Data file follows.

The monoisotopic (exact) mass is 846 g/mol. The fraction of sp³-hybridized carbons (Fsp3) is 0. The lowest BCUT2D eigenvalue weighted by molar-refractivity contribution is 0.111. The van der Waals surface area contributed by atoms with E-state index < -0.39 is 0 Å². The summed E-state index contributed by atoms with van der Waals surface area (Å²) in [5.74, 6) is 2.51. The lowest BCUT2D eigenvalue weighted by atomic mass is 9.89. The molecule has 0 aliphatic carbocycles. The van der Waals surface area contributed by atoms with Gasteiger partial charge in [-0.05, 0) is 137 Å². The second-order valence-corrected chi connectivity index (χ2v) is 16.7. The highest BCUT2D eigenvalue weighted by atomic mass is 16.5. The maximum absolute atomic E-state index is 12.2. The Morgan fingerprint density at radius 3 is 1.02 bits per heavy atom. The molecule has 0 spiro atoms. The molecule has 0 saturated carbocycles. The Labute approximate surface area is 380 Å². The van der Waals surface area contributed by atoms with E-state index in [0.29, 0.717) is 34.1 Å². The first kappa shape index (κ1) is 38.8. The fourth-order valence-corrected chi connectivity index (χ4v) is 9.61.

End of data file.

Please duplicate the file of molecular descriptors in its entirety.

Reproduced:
The monoisotopic (exact) mass is 846 g/mol. The fraction of sp³-hybridized carbons (Fsp3) is 0. The lowest BCUT2D eigenvalue weighted by molar-refractivity contribution is 0.111. The van der Waals surface area contributed by atoms with E-state index < -0.39 is 0 Å². The summed E-state index contributed by atoms with van der Waals surface area (Å²) in [5.74, 6) is 2.51. The lowest BCUT2D eigenvalue weighted by atomic mass is 9.89. The molecule has 0 aliphatic carbocycles. The van der Waals surface area contributed by atoms with Gasteiger partial charge in [-0.05, 0) is 137 Å². The second-order valence-corrected chi connectivity index (χ2v) is 16.7. The highest BCUT2D eigenvalue weighted by atomic mass is 16.5. The maximum absolute atomic E-state index is 12.2. The Morgan fingerprint density at radius 3 is 1.02 bits per heavy atom. The molecule has 0 spiro atoms. The molecule has 0 saturated carbocycles. The Labute approximate surface area is 380 Å². The van der Waals surface area contributed by atoms with E-state index in [0.29, 0.717) is 34.1 Å². The first kappa shape index (κ1) is 38.8. The fourth-order valence-corrected chi connectivity index (χ4v) is 9.61.